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BENGALURU More than 2,500 CCTV cameras to watch over black spots

Posted On: 2018-01-08 09:42:16 ; Read: 216 time(s)

The city civic body is spending ₹20 crore to install more than 2,500 CCTV cameras to monitor reckless waste disposal at known ‘black spots’ in the city. Each of the 198 wards has been given ₹10 lakh to set up CCTV cameras and a monitoring centre at the ward and zonal level.

The move to install cameras comes in the wake of several instances of garbage and debris dumping at vacant sites, lakebeds and wetlands in the recent months.

Sarfaraz Khan, Joint Commissioner, Solid Waste Management, BBMP, said zonal joint commissioners and ward committees that have already been tasked with drawing up SWM plans for their wards by the High Court will select the spots where cameras must be placed. “A centralised selection of these spots may render them useless,” he said.

Historically, black spots multiplied in the city whenever BBMP went for strict implementation of segregation of waste at source, refusing to collect mixed waste leading to visual pollution, exerting pressure on the civic body to revert to collecting mixed waste. This is a vicious cycle that remains unbroken.

With the High Court tasking ward committees with preparing micro-plans, it would only mean making segregation mandatory and separating the two streams of dry and wet waste collection completely. This may initially lead to new black spots, which this time, BBMP wants to combat with CCTV cameras at such spots. “We will impose hefty penalties this time. And once we put up CCTV cameras, the black spots are likely to move. So, we will keep these camera locations dynamic,” he said.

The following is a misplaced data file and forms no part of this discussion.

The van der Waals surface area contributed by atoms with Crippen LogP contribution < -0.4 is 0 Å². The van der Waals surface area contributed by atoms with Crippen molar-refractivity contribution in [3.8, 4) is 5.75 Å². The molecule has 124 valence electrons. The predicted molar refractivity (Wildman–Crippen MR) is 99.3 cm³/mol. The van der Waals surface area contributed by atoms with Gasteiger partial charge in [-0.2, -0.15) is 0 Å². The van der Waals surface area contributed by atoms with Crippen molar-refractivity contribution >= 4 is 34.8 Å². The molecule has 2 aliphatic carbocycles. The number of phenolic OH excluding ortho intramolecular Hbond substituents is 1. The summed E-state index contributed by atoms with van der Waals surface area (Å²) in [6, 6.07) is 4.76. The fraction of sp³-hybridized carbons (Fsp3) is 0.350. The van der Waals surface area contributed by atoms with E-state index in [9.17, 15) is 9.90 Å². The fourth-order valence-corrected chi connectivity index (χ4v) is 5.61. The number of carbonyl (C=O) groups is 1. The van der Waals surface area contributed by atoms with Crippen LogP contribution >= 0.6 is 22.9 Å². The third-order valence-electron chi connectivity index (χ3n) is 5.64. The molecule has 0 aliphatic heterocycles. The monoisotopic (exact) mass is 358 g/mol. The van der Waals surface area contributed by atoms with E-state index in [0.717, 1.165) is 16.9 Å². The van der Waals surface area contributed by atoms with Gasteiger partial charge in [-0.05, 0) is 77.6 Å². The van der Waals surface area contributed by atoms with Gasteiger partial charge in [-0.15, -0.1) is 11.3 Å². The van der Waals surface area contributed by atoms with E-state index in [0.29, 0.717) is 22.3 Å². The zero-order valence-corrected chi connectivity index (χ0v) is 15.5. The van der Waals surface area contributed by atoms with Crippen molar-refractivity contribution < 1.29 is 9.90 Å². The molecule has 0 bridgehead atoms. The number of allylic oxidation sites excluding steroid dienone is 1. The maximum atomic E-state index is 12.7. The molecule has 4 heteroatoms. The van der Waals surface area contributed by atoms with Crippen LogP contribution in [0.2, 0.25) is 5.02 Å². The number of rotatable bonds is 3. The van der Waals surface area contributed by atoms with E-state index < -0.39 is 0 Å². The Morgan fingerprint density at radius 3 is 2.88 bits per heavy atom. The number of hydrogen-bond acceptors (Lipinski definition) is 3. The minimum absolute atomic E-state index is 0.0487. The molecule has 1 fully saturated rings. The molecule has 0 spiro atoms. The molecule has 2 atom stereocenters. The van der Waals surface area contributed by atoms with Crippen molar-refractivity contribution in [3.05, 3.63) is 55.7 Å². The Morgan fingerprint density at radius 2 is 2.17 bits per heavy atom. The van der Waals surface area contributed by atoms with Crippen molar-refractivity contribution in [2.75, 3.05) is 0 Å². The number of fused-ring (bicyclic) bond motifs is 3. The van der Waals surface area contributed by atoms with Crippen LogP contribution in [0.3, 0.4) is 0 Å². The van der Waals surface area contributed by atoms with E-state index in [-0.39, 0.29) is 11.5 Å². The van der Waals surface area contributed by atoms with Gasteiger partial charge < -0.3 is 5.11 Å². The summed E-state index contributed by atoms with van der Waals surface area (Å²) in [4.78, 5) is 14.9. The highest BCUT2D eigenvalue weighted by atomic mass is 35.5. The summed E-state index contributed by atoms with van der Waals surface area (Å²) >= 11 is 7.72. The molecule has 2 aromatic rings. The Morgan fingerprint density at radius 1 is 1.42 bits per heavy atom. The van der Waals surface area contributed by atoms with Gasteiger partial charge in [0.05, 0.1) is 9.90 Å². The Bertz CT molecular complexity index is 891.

N.S. Ramakanth, member, SWM Expert Committee, said installation of CCTV cameras alone will not solve the problem. What is required is regular monitoring and penal action, he argued. However, he said he was not optimistic of such action by the BBMP. “Many volunteers have, in the past couple of months, been on night patrols, catching those dumping waste into lakebeds and other areas, and in multiple cases provided BBMP with photographic evidence and vehicle numbers. But, no action has been taken in a single case. So what is the use of CCTV cameras?” he asked

Mr. Ramakanth further said that monitoring of the footage must not be the sole domain of BBMP officials and it must be opened up for social audit by resident welfare associations and other solid waste management volunteers from the ward.

Clean-up marshals remain non-starter

Clean-up marshals, a scheme where ex-servicemen would be roped in to oversee waste collection and transportation at the ward level and levy penalties for non-segregation, has remained a non-starter despite High Court directions.

The BBMP council that has been consistently opposing the move, citing salaries to be a burden, recently approved a pilot for deploying clean-up marashals in one ward. However, to date, officials have been unable to find a single ward whose councillor is ready to subject waste collection in their ward to a social audit, senior BBMP officials said.

Sarfaraz Khan, Joint Commissioner, SWM, said the civic body will now recruit eight marshals, one per zone and deploy them on Prahaari vehicles, the civic body's vigilance vehicles, on night shift to help catch those dumping waste. “There are 21 Prahaari vehicles with the BBMP and most of their rounds were unaccountable. Now, we have got GPS systems on all the vehicles to track their rounds. The marshals will bring further accountability to these vehicles,” he said.

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